The volatility fuelled by political factions will run its course

Dr Mafole Mokalobe Social Observer
Dr Mafole Mokalobe Social Observer

For those who believe they have seen the bad of factions in political parties: You haven’t seen anything yet. The worst is coming.

Often accompanied by a song here and a dance there, we will be treated to more episodes of interparty fights and slurs. It will be rough.

When this happens, the character, language and identity of political parties will conform to that of the faction in control. Factions will become parties and parties will become factions.

This will mark the beginning of the end of political parties as we know them.

Well, this is to be expected. Political parties are like a sweet-and-sour combo with everything in them. They have progressives, reactionaries, workers and delinquents of all sorts, each with defined interests. What becomes of parties is a mediated reflection of these different flavours.

Society is no different.

Think of that clique in church that wants to see the back of the reverend for no reason. Or the uncles who believe they alone are entitled to the family’s inheritance.

These groups of individuals disrupt, connive, gossip and manipulate. This is all in a day’s work for factions.

At best, internal party processes are rigged – and at worst, ignored. At every opportunity, factions find ways to undermine. Party constitutions are no longer the glue that preserves their unity, but instruments of reward and punishment for the dominant faction.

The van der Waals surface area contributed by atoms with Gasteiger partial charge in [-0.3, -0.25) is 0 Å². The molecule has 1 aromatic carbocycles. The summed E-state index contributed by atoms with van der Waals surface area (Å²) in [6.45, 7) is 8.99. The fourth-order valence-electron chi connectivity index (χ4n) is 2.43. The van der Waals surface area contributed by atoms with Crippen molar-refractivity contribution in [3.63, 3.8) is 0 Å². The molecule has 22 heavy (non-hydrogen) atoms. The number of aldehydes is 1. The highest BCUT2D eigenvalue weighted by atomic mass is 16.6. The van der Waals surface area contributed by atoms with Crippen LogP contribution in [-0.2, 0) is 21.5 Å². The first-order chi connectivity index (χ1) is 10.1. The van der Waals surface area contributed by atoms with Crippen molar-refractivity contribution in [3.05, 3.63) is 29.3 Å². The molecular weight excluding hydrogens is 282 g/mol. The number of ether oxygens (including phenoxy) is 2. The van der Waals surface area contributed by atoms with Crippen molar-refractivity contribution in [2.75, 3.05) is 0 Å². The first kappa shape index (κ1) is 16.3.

Of course, parties will remain the lasting feature of politics.

Now and then, we will be reminded that party principles matter. Statements about the party unity will be made, door-to-door campaigns undertaken, rallies held.

As factional interests override all other things, principles will no longer matter. If a mayor should stay in a position despite poor service delivery, so be it. If black economic empowerment should not be the basis for economic redress, that is just fine.

Factions will erode party systems, and othering others will become the norm.

This conduct will breed disillusionment, and parties will take a knock during the elections. After all, factions are as strong as society makes them. Their longevity lies not so much in their members as in their supporters. So, the fewer the members devoted to societal needs, the more the support for the party.

Bad as this picture may be, there is a good side to factions too. Worried about the influence of one faction, another might emerge with intentions to save the party from self-destructive behaviour. Mistakes are admitted and parties begin to renew themselves. Processes are enhanced and discipline is maintained.

Factions entrench diversity and inclusion of many voices that form part of the whole of political parties. This enhances democracy, builds party consensus and ensures inclusive decision-making. No one is overlooked.

The opposite can be disastrous and a recipe for dissent, frustration and withdrawal from the party. Factions are as old as humankind and are here to stay.

For the sake of their survival, parties need to lessen the damage they can cause and embrace the opportunities they present.

How can we ever forget that we are where we are as a country because of the desire for unity?

We live in a world where facts and fiction get blurred
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